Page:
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Holt: Tiegs disguises body-shaming as concern

Ashley Graham is a bombshell. A drop-dead-gorgeous bombshell. Her beautiful features, killer curves and sexy confidence make her a perfect Sports Illustrated Swimsuit Edition cover girl.She also happens to be the first plus-size model the magazin...

Plus-size model Ashley Graham's Sports Illustrated Swimsuit Edition cover. Special to The Forum
Plus-size model Ashley Graham's Sports Illustrated Swimsuit Edition cover. Special to The Forum

Ashley Graham is a bombshell. A drop-dead-gorgeous bombshell. Her beautiful features, killer curves and sexy confidence make her a perfect Sports Illustrated Swimsuit Edition cover girl.

She also happens to be the first plus-size model the magazine's put on its cover, a choice that apparently didn't sit well with former supermodel Cheryl Tiegs, who appeared on the cover three times in the past.

I first heard about Graham when she appeared in a Swimsuits for All ad in last year's Swimsuit Edition, and I've been following her on Instagram since. Her feed feels like any other successful model's, but she sprinkles body positivity throughout her promotional posts, using hashtags like #beautybeyondsize.

When she shared her smokin'-hot cover, she captioned it with the words "This cover is for every woman who felt like she wasn't beautiful enough because of her size. You can do and achieve anything you put your mind to."

Well, I'll never look like Ashley Graham, no matter how hard I try, but it is encouraging to see a voluptuous size-16 woman romping around in the sand in a string bikini like any other SI model.

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However, she's not the magazine's only cover model. This year there are three! The other two are MMA fighter Ronda Rousey, who's dealt with her own share of body-shaming, and model Hailey Clauson, a model who fits SI's typical body type - thin, with boobs.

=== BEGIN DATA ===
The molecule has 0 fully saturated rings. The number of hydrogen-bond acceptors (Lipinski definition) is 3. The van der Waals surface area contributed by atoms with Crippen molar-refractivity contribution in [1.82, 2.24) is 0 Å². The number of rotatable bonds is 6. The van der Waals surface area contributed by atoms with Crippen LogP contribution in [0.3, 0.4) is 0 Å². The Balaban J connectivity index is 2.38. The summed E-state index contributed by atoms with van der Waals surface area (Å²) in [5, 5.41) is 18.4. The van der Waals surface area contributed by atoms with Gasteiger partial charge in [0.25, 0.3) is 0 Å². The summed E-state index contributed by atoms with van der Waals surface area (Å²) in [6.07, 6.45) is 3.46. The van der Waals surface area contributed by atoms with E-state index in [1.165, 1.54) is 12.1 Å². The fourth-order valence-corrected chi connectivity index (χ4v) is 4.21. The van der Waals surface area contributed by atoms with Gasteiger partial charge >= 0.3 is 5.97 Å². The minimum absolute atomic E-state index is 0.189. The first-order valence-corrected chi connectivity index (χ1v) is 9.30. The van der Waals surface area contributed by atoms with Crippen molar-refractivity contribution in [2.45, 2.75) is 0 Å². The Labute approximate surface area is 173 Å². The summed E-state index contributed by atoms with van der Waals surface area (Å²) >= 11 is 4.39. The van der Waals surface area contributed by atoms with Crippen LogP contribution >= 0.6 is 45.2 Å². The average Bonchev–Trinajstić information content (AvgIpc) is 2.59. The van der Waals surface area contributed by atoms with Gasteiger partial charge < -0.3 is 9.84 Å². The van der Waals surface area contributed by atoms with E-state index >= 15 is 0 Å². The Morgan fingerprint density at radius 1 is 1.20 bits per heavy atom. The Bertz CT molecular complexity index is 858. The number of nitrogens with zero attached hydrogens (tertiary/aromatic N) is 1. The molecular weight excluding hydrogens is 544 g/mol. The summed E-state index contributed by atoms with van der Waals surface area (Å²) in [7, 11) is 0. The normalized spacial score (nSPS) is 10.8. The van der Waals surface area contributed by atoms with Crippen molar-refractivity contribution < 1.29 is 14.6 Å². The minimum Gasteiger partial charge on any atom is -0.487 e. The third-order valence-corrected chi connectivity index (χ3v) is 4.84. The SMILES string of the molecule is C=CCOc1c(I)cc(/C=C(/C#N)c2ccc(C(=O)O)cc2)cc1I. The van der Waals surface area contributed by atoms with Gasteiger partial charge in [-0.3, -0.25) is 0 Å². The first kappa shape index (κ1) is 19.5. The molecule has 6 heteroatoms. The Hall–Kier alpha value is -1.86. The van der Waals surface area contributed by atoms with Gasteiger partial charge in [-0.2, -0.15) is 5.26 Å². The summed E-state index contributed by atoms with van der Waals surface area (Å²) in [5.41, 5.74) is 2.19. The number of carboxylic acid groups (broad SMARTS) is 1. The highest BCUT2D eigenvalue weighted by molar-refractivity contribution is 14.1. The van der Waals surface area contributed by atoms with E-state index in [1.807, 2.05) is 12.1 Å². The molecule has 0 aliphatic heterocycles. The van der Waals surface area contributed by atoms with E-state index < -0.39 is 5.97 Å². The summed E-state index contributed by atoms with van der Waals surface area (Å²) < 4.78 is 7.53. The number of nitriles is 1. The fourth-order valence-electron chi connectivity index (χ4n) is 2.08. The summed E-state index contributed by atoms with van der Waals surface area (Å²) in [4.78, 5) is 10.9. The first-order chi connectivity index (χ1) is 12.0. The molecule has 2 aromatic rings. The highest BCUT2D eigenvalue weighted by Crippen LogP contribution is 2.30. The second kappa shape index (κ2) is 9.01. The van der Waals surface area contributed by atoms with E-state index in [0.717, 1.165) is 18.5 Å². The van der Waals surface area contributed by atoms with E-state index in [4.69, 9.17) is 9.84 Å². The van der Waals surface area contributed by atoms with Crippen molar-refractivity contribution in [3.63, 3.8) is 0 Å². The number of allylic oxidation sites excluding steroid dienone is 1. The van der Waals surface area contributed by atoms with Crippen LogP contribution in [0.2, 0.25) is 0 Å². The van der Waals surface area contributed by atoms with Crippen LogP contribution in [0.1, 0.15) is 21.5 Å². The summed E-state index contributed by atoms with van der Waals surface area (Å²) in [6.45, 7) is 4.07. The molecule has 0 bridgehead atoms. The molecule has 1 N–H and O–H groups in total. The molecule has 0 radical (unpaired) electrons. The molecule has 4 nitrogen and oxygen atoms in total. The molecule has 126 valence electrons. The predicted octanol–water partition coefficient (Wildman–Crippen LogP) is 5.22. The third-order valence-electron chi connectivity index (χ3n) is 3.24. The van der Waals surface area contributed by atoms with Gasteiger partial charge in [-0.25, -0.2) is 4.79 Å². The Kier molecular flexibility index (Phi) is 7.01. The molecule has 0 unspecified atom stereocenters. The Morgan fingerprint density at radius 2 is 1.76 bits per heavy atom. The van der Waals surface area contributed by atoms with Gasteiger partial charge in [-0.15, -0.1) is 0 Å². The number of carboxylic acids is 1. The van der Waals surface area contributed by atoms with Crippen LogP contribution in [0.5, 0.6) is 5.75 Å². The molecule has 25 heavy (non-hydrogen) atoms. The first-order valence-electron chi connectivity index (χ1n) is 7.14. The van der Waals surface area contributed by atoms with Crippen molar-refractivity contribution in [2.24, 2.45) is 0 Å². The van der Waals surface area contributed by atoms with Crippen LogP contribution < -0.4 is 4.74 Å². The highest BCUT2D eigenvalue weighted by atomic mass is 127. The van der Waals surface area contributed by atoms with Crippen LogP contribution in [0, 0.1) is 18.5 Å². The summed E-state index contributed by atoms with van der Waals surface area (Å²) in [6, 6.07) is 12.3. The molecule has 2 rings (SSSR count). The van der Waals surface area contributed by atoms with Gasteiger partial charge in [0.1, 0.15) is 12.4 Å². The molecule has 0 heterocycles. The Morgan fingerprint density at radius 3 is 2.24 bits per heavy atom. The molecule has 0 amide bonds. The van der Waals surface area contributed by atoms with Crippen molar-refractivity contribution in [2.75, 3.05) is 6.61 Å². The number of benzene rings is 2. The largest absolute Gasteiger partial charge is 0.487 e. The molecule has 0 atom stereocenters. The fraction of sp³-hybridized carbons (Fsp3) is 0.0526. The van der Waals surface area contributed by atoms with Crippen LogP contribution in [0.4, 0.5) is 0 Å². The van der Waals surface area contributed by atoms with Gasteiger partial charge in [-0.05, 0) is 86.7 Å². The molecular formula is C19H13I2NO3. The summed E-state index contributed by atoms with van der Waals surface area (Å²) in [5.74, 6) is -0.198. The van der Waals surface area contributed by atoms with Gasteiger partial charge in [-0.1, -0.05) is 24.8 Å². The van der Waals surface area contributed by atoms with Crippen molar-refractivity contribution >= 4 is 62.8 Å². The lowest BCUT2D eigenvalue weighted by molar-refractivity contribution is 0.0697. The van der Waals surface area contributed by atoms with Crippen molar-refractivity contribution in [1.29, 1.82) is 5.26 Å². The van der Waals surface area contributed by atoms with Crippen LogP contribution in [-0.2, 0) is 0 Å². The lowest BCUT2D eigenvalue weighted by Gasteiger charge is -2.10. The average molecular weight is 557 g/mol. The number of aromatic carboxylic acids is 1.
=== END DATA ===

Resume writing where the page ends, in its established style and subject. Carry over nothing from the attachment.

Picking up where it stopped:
In an article posted on the magazine's website, Assistant Managing Editor MJ Day said the trio of covers celebrate "the new SI Swimsuit."

"All three women are beautiful, sexy and strong," she says. "Beauty is not cookie cutter. Beauty is not 'one size fits all.' Beauty is all around us, and that became especially obvious to me while shooting and editing this year's issue."

Unfortunately, not everyone agrees. Tiegs threw the body-pos Twitterverse into a rage when she said: "I don't like that we're talking about full-figured women because it's glamorizing them because your waist should be smaller than 35 (inches). That's what Dr. Oz said, and I'm sticking to it." She added: "No, I don't think it's healthy. Her face is beautiful. Beautiful. But I don't think it's healthy in the long run."

Huh.

1) What's wrong with glamorizing full-figured women? They can be beautiful, too.

2) Daytime talk-show host Dr. Oz isn't exactly the most reliable source of information.

3) 35 inches is recognized as the recommended waist-size guideline for women, but unlike Tiegs, I don't judge a woman's (or a man's!) health OR beauty solely by waist size. (See my previous column: "Let's stop hating our bellies." )

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She later tweeted, "My sincere apologies to everyone I have hurt. I truly just want everyone to be happy & healthy," but the damage had been done. This is what I call fat-shaming disguised as "concern." People do it all the time, but somehow it seems worse coming from a 68-year-old retired model who refuses to see beyond the standard that supported her career.

Graham, class act that she is, isn't having any of it. She hasn't responded to the comments and told People magazine "no comment" when they asked her about it. Instead, she's keeping her focus on her own career, loving her plus-size body and keeping it healthy by HER standards.

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